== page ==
Introduction to Graphical Human Machine Interfaces
Web Usability and Web Design
WEDNESDAY, MARCH 26, 1997
Instructor: G. Bowden Wise
Rensselaer Polytechnic Institute
Usability is concerned with these aspects:
What makes a web page usable?
What kinds of things can be done to make a web site more usable?
- Establish goals
- Identify customers
- Identify reader's tasks
- Organize the site
- Design the site
Jakob Nielsen's Web Site on Usability
In particular, his Alertbox column.
ACM SIGCHI Web HCI Page
Lots of pointers to other sites, conferencs, books, columns, etc.
Also a mailing list: email@example.com (firstname.lastname@example.org)
The HCI-Index: http://www.ida.liu.se/ miker/hci/www.html
Jakob's hotlist: http://www.useit.com/hotlist/
- 1993: Server frenzy!
Just putting up a server showed you had web prowess.
- 1994: Information overload!
Look at all my hotlists, and long bullted lists....impressive!
- 1995: Value-added information became key.
Information overload...frustrated users...
Web designers must provided better organization, purpose for their users.
Emphasis on a small set of quality of Web pages.
- 1996: Web-surfing is dead!
Too much information
Hard to find information you want... search engines help .. not always!
Users tend to visit a small-number of useful sites regularly.
- Another trend: ``user-see-what-designer-see''
Focus on presentation aspects of Web pages
(e.g., 12-point Garamond font).
This is hard to do due to the differences among browsers, hardware...
- 1997: Busineeses/commerce take the Web seriously.
Also, return to semantic encoding, which is what the Web was
originally intended for
...separate content and display-specific instructions ...
Use of style sheets will help bring more control to
presentation aspects in a more consistent way (can have a style sheet
for browsers, PDAs, WebTVs, etc)
- Any other predictions?
From Nielsen, Interface Design for Sun's WWW Site
- A web must provide value-added information.
- No longer can you succeed with ``cool'' web pages
- People are suffocating from information overload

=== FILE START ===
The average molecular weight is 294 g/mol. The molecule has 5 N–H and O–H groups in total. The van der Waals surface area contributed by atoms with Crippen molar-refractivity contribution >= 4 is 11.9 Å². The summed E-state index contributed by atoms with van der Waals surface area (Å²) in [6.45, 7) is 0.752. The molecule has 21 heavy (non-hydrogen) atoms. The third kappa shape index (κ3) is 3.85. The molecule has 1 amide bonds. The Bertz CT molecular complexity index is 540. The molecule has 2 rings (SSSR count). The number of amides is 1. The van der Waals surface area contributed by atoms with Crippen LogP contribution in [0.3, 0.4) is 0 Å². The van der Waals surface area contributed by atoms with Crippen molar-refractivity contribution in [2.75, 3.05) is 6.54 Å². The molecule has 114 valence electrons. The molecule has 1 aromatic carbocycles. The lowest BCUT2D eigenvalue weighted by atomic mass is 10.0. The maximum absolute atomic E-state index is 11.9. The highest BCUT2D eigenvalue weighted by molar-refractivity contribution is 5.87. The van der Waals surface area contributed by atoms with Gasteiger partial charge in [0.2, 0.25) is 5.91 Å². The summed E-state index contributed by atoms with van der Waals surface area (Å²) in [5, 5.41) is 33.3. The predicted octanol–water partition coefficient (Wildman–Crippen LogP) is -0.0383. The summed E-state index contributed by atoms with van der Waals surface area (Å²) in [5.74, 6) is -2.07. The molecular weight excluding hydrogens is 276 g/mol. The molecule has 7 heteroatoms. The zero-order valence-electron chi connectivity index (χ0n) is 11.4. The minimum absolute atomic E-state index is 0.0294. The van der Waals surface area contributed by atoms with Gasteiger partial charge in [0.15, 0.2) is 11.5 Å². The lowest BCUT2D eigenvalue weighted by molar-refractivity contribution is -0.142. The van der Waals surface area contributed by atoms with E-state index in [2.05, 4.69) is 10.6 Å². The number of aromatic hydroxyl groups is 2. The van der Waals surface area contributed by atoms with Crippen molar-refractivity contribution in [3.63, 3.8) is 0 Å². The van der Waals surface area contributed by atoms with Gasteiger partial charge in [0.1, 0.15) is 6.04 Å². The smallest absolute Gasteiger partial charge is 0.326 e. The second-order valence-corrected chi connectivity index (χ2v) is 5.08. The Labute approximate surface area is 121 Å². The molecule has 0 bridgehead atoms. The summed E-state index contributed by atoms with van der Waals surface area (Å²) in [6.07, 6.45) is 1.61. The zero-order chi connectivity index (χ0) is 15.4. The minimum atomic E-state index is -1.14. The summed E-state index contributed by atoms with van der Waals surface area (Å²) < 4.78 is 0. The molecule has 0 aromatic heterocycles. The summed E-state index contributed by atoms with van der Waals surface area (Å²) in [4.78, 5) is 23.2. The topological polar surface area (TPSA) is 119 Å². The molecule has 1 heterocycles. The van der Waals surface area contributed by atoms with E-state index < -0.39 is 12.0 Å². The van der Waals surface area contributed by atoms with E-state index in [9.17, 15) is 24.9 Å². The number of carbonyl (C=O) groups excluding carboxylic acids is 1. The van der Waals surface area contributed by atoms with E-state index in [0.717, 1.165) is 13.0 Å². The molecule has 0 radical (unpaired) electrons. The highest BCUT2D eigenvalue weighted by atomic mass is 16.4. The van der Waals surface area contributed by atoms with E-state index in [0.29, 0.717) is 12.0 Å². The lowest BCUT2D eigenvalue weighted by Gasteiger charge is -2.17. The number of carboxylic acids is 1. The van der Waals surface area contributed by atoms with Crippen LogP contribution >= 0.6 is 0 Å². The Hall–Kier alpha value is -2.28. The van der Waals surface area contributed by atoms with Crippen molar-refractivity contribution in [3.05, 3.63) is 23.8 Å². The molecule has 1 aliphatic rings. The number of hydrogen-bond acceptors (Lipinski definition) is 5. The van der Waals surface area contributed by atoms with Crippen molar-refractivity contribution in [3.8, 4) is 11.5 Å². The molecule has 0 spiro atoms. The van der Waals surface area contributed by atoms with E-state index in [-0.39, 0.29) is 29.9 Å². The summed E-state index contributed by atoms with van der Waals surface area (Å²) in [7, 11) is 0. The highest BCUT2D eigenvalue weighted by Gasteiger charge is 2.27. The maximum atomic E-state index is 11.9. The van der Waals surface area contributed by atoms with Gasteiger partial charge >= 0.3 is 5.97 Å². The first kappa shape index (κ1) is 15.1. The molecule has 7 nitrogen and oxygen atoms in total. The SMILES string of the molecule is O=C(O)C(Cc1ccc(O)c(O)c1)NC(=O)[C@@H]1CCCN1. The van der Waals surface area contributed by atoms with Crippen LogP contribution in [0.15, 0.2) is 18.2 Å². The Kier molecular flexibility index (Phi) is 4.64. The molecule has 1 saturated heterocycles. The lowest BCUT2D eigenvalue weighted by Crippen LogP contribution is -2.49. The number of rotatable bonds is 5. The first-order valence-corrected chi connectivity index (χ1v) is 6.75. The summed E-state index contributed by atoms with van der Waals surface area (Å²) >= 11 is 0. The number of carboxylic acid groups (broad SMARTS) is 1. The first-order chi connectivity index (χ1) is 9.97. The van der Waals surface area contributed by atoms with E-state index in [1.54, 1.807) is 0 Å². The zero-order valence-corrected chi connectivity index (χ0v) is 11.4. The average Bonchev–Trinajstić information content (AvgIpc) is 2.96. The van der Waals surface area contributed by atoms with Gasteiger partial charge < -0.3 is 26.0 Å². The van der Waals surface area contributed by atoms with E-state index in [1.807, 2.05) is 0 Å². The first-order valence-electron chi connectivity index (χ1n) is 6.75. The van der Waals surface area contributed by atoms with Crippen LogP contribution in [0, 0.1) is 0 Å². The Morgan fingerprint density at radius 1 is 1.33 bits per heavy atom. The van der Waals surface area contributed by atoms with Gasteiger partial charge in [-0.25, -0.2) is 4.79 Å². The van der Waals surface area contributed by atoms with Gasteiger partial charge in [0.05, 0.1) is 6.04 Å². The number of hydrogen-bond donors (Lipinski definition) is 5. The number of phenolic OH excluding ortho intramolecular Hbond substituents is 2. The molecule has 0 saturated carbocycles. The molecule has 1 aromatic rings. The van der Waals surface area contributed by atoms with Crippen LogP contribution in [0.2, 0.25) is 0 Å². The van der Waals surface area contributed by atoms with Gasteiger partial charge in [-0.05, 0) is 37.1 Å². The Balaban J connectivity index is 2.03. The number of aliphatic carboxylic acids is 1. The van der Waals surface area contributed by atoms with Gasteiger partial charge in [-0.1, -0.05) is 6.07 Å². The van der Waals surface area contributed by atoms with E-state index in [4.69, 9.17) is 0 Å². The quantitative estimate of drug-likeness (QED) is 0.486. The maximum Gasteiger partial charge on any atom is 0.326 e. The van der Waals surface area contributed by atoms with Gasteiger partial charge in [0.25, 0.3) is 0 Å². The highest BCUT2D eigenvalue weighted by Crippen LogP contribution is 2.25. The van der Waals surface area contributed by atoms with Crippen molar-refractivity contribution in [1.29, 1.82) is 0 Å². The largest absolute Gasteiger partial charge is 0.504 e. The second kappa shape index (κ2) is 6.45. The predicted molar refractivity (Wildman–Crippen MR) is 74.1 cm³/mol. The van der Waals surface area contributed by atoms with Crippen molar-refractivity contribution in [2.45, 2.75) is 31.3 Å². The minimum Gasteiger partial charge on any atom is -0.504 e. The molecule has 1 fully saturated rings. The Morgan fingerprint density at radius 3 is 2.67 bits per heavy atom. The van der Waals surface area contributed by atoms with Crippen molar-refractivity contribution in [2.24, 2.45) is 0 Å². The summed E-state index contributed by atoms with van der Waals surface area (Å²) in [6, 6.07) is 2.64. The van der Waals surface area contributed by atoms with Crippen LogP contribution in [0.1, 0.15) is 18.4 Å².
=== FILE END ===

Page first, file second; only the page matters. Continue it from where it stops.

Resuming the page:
- Remember ``less is more''
- emphasising everything leaves nothing prominent
- web designers must prioritize information space
- use hypertext principles: let the user browse the information space,
and dive deeper to his liking
- People have very little patience for poor design
- poor organization, bad links, etc decrease the merit or faith users
have in the information in the page
Users do not want to scroll
- Information not at the top of a page will not be read, except by
very interested readers
Users do not want to read
- reading speeds are 25% slower for screens than paper
- write 50% less than you would for paper (!)
- users tend to skip over fluff (welcome/intro) and skim headings (links)
Users do not want to wait for downloads!
- minimum goal: get pages to users in less than 10 seconds
- (some might wait 15 seconds) or longer if they really want it
- keep graphics to a minimum; use thumbnails; re-use images on pages
(browser will cache)
From Alertbox, March 1 and 15, 1997
- Be succinct
- reading from screens is 25% slower than paper
- users do not like to scroll
- write 50% less text than you would for paper
- Write for scannability
- don't require users to read long contiguous blocks of text
- help users scan:
- meaingingful headings, sub-headnigs
- use highlighting and emphasis
- Use hypertext to split up information into multiple pages
- encourge readers to browse and dive deeper
- make text short without sacrificing depth of content
- split into multiple nodes connected by links
- proper hypertext is not single flow; rather the information is
split up into coherent chunks
- allows users to be selective about what they read
From Alertbox, May 1996
- Using frames
- Gratuitous use of bleeding edge technology
- Scrolling text, marquees, and constantly running animations
- Complex URLs
- Orphan pages
- Long scrolling pages
- Lack of navigation support
- Non-standard link colors
(standard: links not seen are BLUE; those seen are PURPLE/RED)
- Outdated information
- Overly long download times
You may wish to check out these other titles at
- Inverted Pyramids in Cyberspace (June 1996)
- The Rise of the Sub-Site (September 1996)